What about the types of assent? The first type is said to require theological assent, while the second requires the truth to be held definitively. But the second type can be later elevated to be a teaching that is now said to be divinely revealed. If you definitively hold a teaching to be infallible, by the work of the Holy Spirit through the Magisterium, I see no increase in belief if it is then elevated to be a divinely revealed truth. In fact, as already discussed, the second type are essentially divinely revealed.

The only difference between the two types of infallible teachings seems to be that the first is divinely revealed in Tradition or Scripture, that is to say, explicitly taught, while the second are implicitly taught. For the second type have a necessary, strict, and intimate connection with divinely revealed truths in Tradition and Scripture. So the second type are found within Tradition and Scripture, implicitly, but this makes those truths no less divinely revealed. And the fact that the second type can be later elevated to fall under the first type confirms this fact.

However, the second type of infallible teachings are further subdivided into two connections to the first type: logical or historical. And here we do find a substantial difference.

“There are truths which are necessarily connected with revelation by virtue of an historical relationship, while other truths evince a logical connection that expresses a stage in the maturation of understanding of revelation which the Church is called to undertake.”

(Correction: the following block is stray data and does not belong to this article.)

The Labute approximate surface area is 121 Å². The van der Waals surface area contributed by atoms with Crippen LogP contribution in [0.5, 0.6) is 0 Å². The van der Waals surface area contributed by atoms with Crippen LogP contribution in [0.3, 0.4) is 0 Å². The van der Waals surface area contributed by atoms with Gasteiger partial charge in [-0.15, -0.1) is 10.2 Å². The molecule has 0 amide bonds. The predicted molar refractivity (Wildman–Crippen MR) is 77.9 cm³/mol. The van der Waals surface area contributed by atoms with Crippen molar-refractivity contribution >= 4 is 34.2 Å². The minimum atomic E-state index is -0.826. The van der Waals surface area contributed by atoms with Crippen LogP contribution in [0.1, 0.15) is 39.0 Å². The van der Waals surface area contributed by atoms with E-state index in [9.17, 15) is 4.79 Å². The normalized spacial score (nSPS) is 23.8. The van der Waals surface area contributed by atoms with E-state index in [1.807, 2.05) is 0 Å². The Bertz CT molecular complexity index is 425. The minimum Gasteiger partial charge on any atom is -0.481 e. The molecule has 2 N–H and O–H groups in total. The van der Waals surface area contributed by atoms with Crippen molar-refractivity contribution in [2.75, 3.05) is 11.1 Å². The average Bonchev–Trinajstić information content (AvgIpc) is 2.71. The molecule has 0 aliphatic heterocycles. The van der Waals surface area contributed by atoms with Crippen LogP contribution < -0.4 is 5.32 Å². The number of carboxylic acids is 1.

Revealed truths implicit in Tradition and Scripture include the Immaculate Conception and the Assumption. Neither is mentioned explicitly in the Bible. And yet both are implied by the holiness of Mary and her perfect imitation of her Divine Son. There is a logical connection between the explicitly stated truths in Revelation, and those implicit truths about Mary, eventually defined under Papal Infallibility.

Examples of historical truths seem to be nothing other than dogmatic facts:

“With regard to those truths connected to revelation by historical necessity and which are to be held definitively, but are not able to be declared as divinely revealed, the following examples can be given: the legitimacy of the election of the Supreme Pontiff or of the celebration of an ecumenical council, the canonizations of saints (dogmatic facts), the declaration of Pope Leo XIII in the Apostolic Letter Apostolicae Curae on the invalidity of Anglican ordinations.”

The phrase “dogmatic facts” in parentheses above is in the original text; it was not added by me. Dogmatic facts are not explicit or implicit in Tradition or Scripture — unless perhaps we extend Tradition to include the events found in the living Tradition. Dogmatic facts are not divinely revealed, but they are infallible by the work of the Holy Spirit in the Magisterium. And since they are facts, and not divinely revealed truths, it does make sense to use differing terminology, such as “to be held definitively” versus to be believed with “divine and catholic faith”.

So the distinction that Ratzinger makes is useful and is based on real differences. However, I would say that truths taught by Tradition or Scripture implicitly (logical connection) are no less divinely revealed, and require no less from the faithful than the full assent of theological faith. But the truths of dogmatic facts are to be held definitively, in a different way than revealed truths.